Tales from the Cabin
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Cabinitis: Waterline Waterloo

What would it take to get some decent water?

By Lars F
Published: May 1, 2006
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Photo by Catalin Stefan/Agency: dreamstime.com
Clint Eastwood famously said that a man has got to know his limits. It pains me to admit that I have met mine. It was the one time in my life I undertook a project, spent hundreds of hours on it and then failed miserably!
   
Where should I begin this tale of woe? Well, as with all things, it began with an idea to improve my cabin. To be precise, it began with an idea to improve the clarity of the water supply at the cabin.
   
When I purchased my cabin, the water supply came from the lake through an on-land pumping system housed in a small wooden shed. Water lines ran 130 feet from lake to cabin up a very steep slope.
   
There were two things I didn’t like about the system: One, the intake line at the lake was in about 4 feet of water, which meant that the water pumped up to the cabin had lots of particles, and these plugged the inline filter continually. And two, the annual pre-winter chore of draining the system took a full day. I knew there had to be a better way, and I set out to change the location of my water intake.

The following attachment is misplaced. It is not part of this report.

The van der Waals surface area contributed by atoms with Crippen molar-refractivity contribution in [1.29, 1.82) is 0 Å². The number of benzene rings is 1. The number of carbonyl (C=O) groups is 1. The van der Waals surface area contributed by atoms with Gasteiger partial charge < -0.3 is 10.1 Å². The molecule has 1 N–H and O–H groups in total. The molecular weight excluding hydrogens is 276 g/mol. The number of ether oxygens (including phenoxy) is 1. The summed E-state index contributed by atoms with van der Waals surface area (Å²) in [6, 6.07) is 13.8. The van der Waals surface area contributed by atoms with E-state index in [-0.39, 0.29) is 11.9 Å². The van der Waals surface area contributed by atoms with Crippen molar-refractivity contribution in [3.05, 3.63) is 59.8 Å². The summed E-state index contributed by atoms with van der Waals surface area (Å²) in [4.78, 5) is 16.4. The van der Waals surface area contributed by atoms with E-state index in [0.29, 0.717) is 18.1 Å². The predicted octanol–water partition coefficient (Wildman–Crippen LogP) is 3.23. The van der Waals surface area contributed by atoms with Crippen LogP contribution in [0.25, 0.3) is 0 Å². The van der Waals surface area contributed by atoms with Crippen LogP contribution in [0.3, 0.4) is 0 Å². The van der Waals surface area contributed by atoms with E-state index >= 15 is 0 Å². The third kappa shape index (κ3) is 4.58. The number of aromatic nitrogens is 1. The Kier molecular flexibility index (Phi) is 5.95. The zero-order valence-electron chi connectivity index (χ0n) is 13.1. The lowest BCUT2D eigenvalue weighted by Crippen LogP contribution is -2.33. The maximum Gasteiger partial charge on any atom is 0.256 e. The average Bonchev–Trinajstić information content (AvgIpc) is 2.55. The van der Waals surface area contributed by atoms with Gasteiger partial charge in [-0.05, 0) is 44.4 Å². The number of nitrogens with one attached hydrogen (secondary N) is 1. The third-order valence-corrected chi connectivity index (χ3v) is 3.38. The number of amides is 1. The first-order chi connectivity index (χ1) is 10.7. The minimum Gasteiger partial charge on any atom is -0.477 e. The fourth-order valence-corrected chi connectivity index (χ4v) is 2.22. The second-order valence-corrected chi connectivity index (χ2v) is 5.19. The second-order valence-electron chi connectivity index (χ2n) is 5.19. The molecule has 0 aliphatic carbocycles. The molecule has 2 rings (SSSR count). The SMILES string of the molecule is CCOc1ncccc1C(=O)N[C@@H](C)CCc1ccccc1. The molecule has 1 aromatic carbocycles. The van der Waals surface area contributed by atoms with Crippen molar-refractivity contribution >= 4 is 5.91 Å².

Mother of All Projects. My cabin has about 230 feet of water frontage. On the far left edge of the property, the lake quickly drops off to 25 feet deep. I figured that a submersible pump placed 25 feet down would produce a cleaner, cooler water supply than my current system.
   
One big problem was immediately apparent: My solution would literally quadruple the distance the water line had to run.
   
Here is where I should have listened to Mr. Eastwood. But I did not. I immediately went and bought 550 feet of 2-inch flexible black PVC pipe, a large submersible water pump and all the associated valves, connectors, compressors, etc.